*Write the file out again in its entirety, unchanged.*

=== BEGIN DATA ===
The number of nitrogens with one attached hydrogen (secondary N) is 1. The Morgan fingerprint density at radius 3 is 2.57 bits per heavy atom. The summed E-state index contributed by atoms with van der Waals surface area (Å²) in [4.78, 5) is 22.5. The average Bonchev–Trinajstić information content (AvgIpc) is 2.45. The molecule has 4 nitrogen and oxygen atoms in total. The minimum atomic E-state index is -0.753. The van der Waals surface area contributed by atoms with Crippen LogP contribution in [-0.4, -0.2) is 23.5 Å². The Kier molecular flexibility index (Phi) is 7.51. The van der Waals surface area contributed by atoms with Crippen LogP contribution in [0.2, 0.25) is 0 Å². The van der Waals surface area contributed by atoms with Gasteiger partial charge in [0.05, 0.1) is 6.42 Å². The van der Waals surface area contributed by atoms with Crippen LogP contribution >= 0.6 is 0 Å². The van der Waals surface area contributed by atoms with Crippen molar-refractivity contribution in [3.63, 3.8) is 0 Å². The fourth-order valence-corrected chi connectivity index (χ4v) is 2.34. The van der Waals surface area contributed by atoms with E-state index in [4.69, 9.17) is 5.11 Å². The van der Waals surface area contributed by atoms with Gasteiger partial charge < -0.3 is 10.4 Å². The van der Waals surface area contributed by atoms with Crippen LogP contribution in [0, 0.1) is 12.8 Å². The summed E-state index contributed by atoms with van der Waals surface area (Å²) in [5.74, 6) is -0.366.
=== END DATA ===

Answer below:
The number of nitrogens with one attached hydrogen (secondary N) is 1. The Morgan fingerprint density at radius 3 is 2.57 bits per heavy atom. The summed E-state index contributed by atoms with van der Waals surface area (Å²) in [4.78, 5) is 22.5. The average Bonchev–Trinajstić information content (AvgIpc) is 2.45. The molecule has 4 nitrogen and oxygen atoms in total. The minimum atomic E-state index is -0.753. The van der Waals surface area contributed by atoms with Crippen LogP contribution in [-0.4, -0.2) is 23.5 Å². The Kier molecular flexibility index (Phi) is 7.51. The van der Waals surface area contributed by atoms with Crippen LogP contribution in [0.2, 0.25) is 0 Å². The van der Waals surface area contributed by atoms with Gasteiger partial charge in [0.05, 0.1) is 6.42 Å². The van der Waals surface area contributed by atoms with Crippen LogP contribution >= 0.6 is 0 Å². The van der Waals surface area contributed by atoms with Crippen molar-refractivity contribution in [3.63, 3.8) is 0 Å². The fourth-order valence-corrected chi connectivity index (χ4v) is 2.34. The van der Waals surface area contributed by atoms with E-state index in [4.69, 9.17) is 5.11 Å². The van der Waals surface area contributed by atoms with Gasteiger partial charge < -0.3 is 10.4 Å². The van der Waals surface area contributed by atoms with Crippen LogP contribution in [0, 0.1) is 12.8 Å². The summed E-state index contributed by atoms with van der Waals surface area (Å²) in [5.74, 6) is -0.366.